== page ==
Obama described those talks as an opportunity for the Iranian regime to “get right with the world,” and Fox News adds that the president was specifically leaving open the possibility of re-opening an American embassy in Iran at some point in the future. Although this possibility seems to be recognized as rather remote or distant, the Obama administration evidently remains committed to the prospect that Iran and other Middle Eastern nations will act in concert with the interests of the United States – an assumption that is reflected in the president’s comments to NPR concerning the need for countries in the region to take the initiative in actions that the US may then support.

This assumption is clearly shared outside of the administration as well. Robert Kaplan shows a similar perspective in an article in The Atlantic concerning the potential for US-Iran rapprochement in the near future. Kaplan says that a warming of relations between the two countries is possible without the US fully alienating Israel and existing Sunni powers in the region that are also adversaries to Iran.

Kaplan advocates for continued engagement with Iran, insisting that Iran and the US have various shared interests that will motivate rapprochement from both sides. For instance, he claims that Iran will recognize economic cooperation as a way of avoiding some economically-motivated popular unrest. At the same time, he suggests that Iran may help to diminish the threat of Sunni extremists while contributing to compromise solutions to various crises in the region, as by allowing the ouster of the Assad regime in Syria but retaining power for the Alawite sect.

Opponents of the Iranian regime may however be inclined to regard Kaplan’s assessment as overly optimistic in its assumptions that Iran will act rationally and will not merely replace one threat to US security with another. Case in point, a press release by the Center for Democratic Iran looks ahead to the year 2015 in the country and worries that it will only contribute to a worsening security situation in the region.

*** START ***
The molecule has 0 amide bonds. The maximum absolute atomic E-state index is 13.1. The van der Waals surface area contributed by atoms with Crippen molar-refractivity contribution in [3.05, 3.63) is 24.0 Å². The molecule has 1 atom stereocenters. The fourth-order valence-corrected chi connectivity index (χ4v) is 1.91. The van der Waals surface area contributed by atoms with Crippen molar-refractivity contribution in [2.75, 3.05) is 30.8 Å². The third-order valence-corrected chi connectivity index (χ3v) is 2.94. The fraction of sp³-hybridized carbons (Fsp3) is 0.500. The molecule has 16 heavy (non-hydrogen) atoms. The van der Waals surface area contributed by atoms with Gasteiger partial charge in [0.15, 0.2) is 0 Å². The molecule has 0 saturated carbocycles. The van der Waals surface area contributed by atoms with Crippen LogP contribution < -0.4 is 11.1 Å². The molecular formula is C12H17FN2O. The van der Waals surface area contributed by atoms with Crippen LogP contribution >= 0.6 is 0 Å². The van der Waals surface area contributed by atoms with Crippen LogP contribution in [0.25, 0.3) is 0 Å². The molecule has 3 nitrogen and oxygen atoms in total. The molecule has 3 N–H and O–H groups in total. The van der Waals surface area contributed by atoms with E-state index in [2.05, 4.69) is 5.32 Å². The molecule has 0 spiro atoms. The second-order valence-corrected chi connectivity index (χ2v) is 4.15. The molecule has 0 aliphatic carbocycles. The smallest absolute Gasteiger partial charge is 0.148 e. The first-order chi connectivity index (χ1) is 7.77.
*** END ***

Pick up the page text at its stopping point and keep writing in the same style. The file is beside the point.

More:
In drawing its comparatively pessimistic conclusion, the press release emphasizes the structure of Iranian government, being headed by a top cleric who is the ultimate authority over all policy decisions. Supreme Leader Ayatollah Ali Khamenei’s ideological edicts overrule all other decisions, the article says, “regardless of whether they are right or wrong.”

Indeed, Khamenei’s ultimate authority goes a long way toward explaining the lack of a final agreement in nuclear negotiations, despite the extension of its deadline from last summer to November 24, and now to the end of June of the coming year. Voice of America News reports that those talks are aimed at pushing Iran’s breakout time for a nuclear weapon back to at least a year, compared to the estimated two months that that breakout time is currently stalled at.

Any reduction in Iran’s capacity for enriching nuclear material or conducting research and development would be unacceptable to the supreme leader, as evidenced by his stated red lines for Iranian negotiators. In light of these obstacles, Voice of America quotes Mark Fitzpatrick of the International Institute for Strategic Studies as saying, “It’s hard to see what would change to make a deal any more likely next year when they couldn’t reach a deal in the past 12 months of negotiations.”

And of course Ayatollah Khamenei is far from being the only obstacle to these talks or to the broader diplomatic cooperation that they are apparently aimed at achieving. Rigid opposition to such cooperation with the West is a defining feature of much of the Iranian power structure, as is Shiite extremism. The Tower reports that on Saturday, General Qolamhossein Qeib-parvar of the Iranian Revolutionary Guard Corps said, “There are only two things that would end enmity between us and the US. Either the US president and EU leaders should convert to Islam and imitate the Supreme Leader, or Iran should abandon Islam and the Islamic revolution.”

Such comments, coming from high-ranking officials with considerable influence over Iranian government and society, suggest that whereas the Obama administration and some Western commentators are thinking about US-Iran cooperation in purely strategic terms, Iran is largely thinking about that same topic in ideological terms and coming to wildly different conclusions.